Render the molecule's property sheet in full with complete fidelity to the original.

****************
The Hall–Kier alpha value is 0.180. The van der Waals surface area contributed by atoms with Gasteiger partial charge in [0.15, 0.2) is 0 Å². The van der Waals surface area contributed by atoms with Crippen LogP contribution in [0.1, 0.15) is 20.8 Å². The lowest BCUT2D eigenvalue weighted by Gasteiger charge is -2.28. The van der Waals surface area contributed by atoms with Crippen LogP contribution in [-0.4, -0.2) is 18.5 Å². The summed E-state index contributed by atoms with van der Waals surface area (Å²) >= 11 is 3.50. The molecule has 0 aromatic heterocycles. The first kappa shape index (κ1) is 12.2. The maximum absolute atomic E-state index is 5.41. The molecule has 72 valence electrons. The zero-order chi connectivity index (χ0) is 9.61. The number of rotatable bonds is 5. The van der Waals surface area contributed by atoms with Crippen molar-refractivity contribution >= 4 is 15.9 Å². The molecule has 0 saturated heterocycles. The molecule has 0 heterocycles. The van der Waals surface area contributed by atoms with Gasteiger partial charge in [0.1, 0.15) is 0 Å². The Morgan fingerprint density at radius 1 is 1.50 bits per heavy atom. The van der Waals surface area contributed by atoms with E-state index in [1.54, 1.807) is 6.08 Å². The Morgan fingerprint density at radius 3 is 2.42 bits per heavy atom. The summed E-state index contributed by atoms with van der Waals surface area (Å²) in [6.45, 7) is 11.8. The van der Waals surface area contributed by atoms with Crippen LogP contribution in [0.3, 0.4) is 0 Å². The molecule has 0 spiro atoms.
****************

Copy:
The Hall–Kier alpha value is 0.180. The van der Waals surface area contributed by atoms with Gasteiger partial charge in [0.15, 0.2) is 0 Å². The van der Waals surface area contributed by atoms with Crippen LogP contribution in [0.1, 0.15) is 20.8 Å². The lowest BCUT2D eigenvalue weighted by Gasteiger charge is -2.28. The van der Waals surface area contributed by atoms with Crippen LogP contribution in [-0.4, -0.2) is 18.5 Å². The summed E-state index contributed by atoms with van der Waals surface area (Å²) >= 11 is 3.50. The molecule has 0 aromatic heterocycles. The first kappa shape index (κ1) is 12.2. The maximum absolute atomic E-state index is 5.41. The molecule has 72 valence electrons. The zero-order chi connectivity index (χ0) is 9.61. The number of rotatable bonds is 5. The van der Waals surface area contributed by atoms with Crippen molar-refractivity contribution >= 4 is 15.9 Å². The molecule has 0 saturated heterocycles. The molecule has 0 heterocycles. The van der Waals surface area contributed by atoms with Gasteiger partial charge in [0.1, 0.15) is 0 Å². The Morgan fingerprint density at radius 1 is 1.50 bits per heavy atom. The van der Waals surface area contributed by atoms with E-state index in [1.54, 1.807) is 6.08 Å². The Morgan fingerprint density at radius 3 is 2.42 bits per heavy atom. The summed E-state index contributed by atoms with van der Waals surface area (Å²) in [6.45, 7) is 11.8. The van der Waals surface area contributed by atoms with Crippen LogP contribution in [0.3, 0.4) is 0 Å². The molecule has 0 spiro atoms.